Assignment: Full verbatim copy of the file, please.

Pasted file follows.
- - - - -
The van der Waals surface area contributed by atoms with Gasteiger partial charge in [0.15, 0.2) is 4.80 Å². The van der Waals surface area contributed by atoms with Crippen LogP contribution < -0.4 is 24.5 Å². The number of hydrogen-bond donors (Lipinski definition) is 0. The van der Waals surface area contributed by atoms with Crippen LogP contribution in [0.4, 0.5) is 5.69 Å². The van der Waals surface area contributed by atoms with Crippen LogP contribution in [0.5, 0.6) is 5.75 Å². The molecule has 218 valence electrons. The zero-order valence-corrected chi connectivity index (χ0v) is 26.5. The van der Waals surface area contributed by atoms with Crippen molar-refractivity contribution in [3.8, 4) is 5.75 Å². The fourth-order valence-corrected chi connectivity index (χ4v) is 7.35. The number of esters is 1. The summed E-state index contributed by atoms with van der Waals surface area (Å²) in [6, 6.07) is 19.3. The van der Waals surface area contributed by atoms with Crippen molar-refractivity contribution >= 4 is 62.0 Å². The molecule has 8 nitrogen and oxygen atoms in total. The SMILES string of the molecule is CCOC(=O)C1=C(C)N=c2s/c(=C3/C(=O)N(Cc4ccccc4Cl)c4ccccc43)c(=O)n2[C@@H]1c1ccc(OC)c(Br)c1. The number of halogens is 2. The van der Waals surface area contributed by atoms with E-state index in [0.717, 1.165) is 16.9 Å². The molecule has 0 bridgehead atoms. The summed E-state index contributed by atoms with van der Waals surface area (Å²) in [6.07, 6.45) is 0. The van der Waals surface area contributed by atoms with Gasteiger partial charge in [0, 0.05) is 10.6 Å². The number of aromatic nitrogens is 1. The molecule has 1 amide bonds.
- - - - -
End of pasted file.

The van der Waals surface area contributed by atoms with Gasteiger partial charge in [0.15, 0.2) is 4.80 Å². The van der Waals surface area contributed by atoms with Crippen LogP contribution < -0.4 is 24.5 Å². The number of hydrogen-bond donors (Lipinski definition) is 0. The van der Waals surface area contributed by atoms with Crippen LogP contribution in [0.4, 0.5) is 5.69 Å². The van der Waals surface area contributed by atoms with Crippen LogP contribution in [0.5, 0.6) is 5.75 Å². The molecule has 218 valence electrons. The zero-order valence-corrected chi connectivity index (χ0v) is 26.5. The van der Waals surface area contributed by atoms with Crippen molar-refractivity contribution in [3.8, 4) is 5.75 Å². The fourth-order valence-corrected chi connectivity index (χ4v) is 7.35. The number of esters is 1. The summed E-state index contributed by atoms with van der Waals surface area (Å²) in [6, 6.07) is 19.3. The van der Waals surface area contributed by atoms with Crippen molar-refractivity contribution >= 4 is 62.0 Å². The molecule has 8 nitrogen and oxygen atoms in total. The SMILES string of the molecule is CCOC(=O)C1=C(C)N=c2s/c(=C3/C(=O)N(Cc4ccccc4Cl)c4ccccc43)c(=O)n2[C@@H]1c1ccc(OC)c(Br)c1. The number of halogens is 2. The van der Waals surface area contributed by atoms with E-state index in [0.717, 1.165) is 16.9 Å². The molecule has 0 bridgehead atoms. The summed E-state index contributed by atoms with van der Waals surface area (Å²) in [6.07, 6.45) is 0. The van der Waals surface area contributed by atoms with Gasteiger partial charge in [0, 0.05) is 10.6 Å². The number of aromatic nitrogens is 1. The molecule has 1 amide bonds.